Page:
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How to Set Up an IRS Online Account for Easy Payments

Posted on March 2, 2023 by

Margaret Amsden

Margaret Amsden

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IRS PaymentsIn the movies—and sometimes in real life—the Internal Revenue Service (IRS) is often portrayed as an evil government agency to be loathed and feared. While paying federal taxes isn’t on anyone’s top 10 list of fun activities, we each have an obligation to be financially responsible—and that includes working directly with the IRS from time to time.  

Why Having Your Own IRS Account is Important 

Creating an online account with the IRS is a relatively easy task that can be done on your own or with the help of a tax professional. Having an IRS account allows you to access important information, view your refund status, and easily make and track payments to the IRS.  

The recently passed Inflation Reduction Act of 2022 included $79.6 billion in funding to help the IRS and related agencies modernize their systems and boost their staffing to increase taxpayer services and enforcement of the tax code. The bottom line is that we can expect the IRS to become more diligent about collecting monies due as their new funding begins to be utilized. 

How to Create an IRS Account 

IRS Account Set-Up

To set up an IRS account, you will request one and go through a process to validate your identity to ensure only the correct persons are granted access.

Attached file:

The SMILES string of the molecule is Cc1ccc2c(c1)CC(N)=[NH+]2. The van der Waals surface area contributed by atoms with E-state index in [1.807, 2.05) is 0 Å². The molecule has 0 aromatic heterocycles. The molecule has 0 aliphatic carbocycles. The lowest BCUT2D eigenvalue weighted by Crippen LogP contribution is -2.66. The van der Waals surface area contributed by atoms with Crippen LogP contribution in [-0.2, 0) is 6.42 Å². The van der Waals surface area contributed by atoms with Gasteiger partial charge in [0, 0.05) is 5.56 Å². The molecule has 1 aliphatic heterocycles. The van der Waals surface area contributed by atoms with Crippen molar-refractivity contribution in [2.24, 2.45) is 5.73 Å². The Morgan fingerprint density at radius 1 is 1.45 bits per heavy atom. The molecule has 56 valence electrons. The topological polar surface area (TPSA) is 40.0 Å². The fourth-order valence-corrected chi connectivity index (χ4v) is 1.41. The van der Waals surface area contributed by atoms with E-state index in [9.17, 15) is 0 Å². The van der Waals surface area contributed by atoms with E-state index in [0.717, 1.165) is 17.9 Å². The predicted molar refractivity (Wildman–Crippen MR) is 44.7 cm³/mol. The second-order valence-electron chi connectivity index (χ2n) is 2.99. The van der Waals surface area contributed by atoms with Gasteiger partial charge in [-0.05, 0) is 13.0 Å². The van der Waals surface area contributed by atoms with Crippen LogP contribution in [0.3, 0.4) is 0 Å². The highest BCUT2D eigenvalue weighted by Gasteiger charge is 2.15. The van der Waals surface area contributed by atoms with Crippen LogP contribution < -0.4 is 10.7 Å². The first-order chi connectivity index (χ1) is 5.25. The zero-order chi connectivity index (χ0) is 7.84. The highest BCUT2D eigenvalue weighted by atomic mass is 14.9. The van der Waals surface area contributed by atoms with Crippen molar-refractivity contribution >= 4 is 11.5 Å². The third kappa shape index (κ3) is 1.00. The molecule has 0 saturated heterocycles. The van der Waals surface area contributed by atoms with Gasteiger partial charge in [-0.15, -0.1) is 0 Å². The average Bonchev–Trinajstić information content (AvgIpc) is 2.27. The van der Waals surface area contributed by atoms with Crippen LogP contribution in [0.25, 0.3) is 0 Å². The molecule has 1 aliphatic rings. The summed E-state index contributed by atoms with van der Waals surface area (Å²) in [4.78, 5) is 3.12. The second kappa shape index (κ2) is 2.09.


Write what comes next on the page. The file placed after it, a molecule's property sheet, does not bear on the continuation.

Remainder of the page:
Go to the IRS homepage where you will find a section entitled Go to Your Online Account. Click the link provided to Create or View Your Account.  

Identity Validation 

IRS Account ID

The IRS uses a technology company called for identity authentication. If you have an existing account that you have used with another agency such as the Veterans Administration (VA) or a state unemployment compensation website, you will use that same sign in to get started.  

If you have not used previously, have your driver’s license or U.S. passport available to complete their verification process and create an IRS online account. You will be asked for a valid email address and to set up a password, to set up multi-factor authentication (MFA)—a process that sends a text, code, or key to a phone number, email account, or app that you then respond to—and submit photos (front and back) of your identification document.